Supply and demand in auto retail is so out of whack that franchised dealers have already shattered a profitability record that took all of last year to set.
The average U.S. dealership recorded net pretax profit of $3 million through the first nine months of 2021, more than double the $1.3 million reported through September last year and well above the record $2.1 million for all of 2020, according to National Automobile Dealers Association data.
Dealers are grappling with high demand for cars and trucks and a low supply of them, especially new vehicles, as automakers are challenged with parts shortages, particularly for microchips.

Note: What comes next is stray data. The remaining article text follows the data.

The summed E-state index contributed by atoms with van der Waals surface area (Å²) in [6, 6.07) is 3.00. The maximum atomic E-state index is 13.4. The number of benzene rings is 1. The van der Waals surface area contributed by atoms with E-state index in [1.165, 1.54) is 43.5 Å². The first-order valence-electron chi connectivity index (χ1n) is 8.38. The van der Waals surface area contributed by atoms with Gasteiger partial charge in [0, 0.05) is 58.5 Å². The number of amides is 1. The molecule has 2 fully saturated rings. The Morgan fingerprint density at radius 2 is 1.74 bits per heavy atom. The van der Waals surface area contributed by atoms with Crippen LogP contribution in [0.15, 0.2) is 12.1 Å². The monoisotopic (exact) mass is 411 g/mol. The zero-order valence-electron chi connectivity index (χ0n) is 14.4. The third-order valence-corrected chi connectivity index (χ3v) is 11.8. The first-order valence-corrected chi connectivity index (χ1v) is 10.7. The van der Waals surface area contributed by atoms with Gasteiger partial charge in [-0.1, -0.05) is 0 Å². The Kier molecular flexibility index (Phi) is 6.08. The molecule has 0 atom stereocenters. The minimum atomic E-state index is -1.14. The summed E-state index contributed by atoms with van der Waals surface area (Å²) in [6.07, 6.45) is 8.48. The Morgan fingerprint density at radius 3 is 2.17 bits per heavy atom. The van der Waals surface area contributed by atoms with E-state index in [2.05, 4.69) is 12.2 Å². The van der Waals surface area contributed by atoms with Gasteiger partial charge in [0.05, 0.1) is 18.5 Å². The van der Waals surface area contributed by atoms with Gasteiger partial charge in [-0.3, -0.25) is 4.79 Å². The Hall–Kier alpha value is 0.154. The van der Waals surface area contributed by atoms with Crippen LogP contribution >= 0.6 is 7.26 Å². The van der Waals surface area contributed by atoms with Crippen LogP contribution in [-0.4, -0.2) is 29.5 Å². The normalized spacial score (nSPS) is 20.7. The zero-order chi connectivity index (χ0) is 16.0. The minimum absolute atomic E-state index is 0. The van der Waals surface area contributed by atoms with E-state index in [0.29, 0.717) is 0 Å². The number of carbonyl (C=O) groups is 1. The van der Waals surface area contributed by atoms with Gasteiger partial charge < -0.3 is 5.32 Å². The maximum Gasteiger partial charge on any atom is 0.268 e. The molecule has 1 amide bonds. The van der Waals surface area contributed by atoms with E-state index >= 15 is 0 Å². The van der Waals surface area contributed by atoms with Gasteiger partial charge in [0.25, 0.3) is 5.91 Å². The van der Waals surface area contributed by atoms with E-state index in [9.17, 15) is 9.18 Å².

"As long as the auto industry is stuck with low levels of production, the market's not going to right itself," industry analyst Maryann Keller told Automotive News last week. "And what you're getting is dealers are selling cars for full MSRP and sometimes more."
But shouldn't the low level of vehicles available to sell hurt dealerships? Not when you consider the ripple effects of a low-supply, high-demand environment, Keller said.